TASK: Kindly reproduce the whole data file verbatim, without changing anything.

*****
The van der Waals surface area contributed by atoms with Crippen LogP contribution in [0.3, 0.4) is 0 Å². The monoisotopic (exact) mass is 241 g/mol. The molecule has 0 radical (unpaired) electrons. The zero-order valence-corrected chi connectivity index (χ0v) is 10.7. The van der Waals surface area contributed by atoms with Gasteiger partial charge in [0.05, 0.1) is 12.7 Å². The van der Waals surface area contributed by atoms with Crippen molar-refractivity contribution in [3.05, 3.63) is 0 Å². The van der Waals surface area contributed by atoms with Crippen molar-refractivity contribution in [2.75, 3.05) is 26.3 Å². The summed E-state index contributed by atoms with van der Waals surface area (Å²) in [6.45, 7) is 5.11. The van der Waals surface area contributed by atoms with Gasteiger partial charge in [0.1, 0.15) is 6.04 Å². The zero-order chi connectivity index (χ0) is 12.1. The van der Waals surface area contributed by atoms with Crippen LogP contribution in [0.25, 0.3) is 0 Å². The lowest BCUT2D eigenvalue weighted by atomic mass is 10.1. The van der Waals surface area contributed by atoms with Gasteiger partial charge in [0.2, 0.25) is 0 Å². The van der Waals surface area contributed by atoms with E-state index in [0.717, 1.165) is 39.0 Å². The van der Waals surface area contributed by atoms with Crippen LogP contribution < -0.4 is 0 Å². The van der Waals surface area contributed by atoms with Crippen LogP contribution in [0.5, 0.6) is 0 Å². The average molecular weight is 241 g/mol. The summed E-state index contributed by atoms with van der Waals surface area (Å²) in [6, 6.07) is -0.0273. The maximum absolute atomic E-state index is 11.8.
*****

The van der Waals surface area contributed by atoms with Crippen LogP contribution in [0.3, 0.4) is 0 Å². The monoisotopic (exact) mass is 241 g/mol. The molecule has 0 radical (unpaired) electrons. The zero-order valence-corrected chi connectivity index (χ0v) is 10.7. The van der Waals surface area contributed by atoms with Gasteiger partial charge in [0.05, 0.1) is 12.7 Å². The van der Waals surface area contributed by atoms with Crippen molar-refractivity contribution in [3.05, 3.63) is 0 Å². The van der Waals surface area contributed by atoms with Crippen molar-refractivity contribution in [2.75, 3.05) is 26.3 Å². The summed E-state index contributed by atoms with van der Waals surface area (Å²) in [6.45, 7) is 5.11. The van der Waals surface area contributed by atoms with Gasteiger partial charge in [0.1, 0.15) is 6.04 Å². The zero-order chi connectivity index (χ0) is 12.1. The van der Waals surface area contributed by atoms with Crippen LogP contribution in [0.25, 0.3) is 0 Å². The lowest BCUT2D eigenvalue weighted by atomic mass is 10.1. The van der Waals surface area contributed by atoms with Gasteiger partial charge in [0.2, 0.25) is 0 Å². The van der Waals surface area contributed by atoms with E-state index in [0.717, 1.165) is 39.0 Å². The van der Waals surface area contributed by atoms with Crippen LogP contribution < -0.4 is 0 Å². The van der Waals surface area contributed by atoms with Crippen LogP contribution in [0.5, 0.6) is 0 Å². The average molecular weight is 241 g/mol. The summed E-state index contributed by atoms with van der Waals surface area (Å²) in [6, 6.07) is -0.0273. The maximum absolute atomic E-state index is 11.8.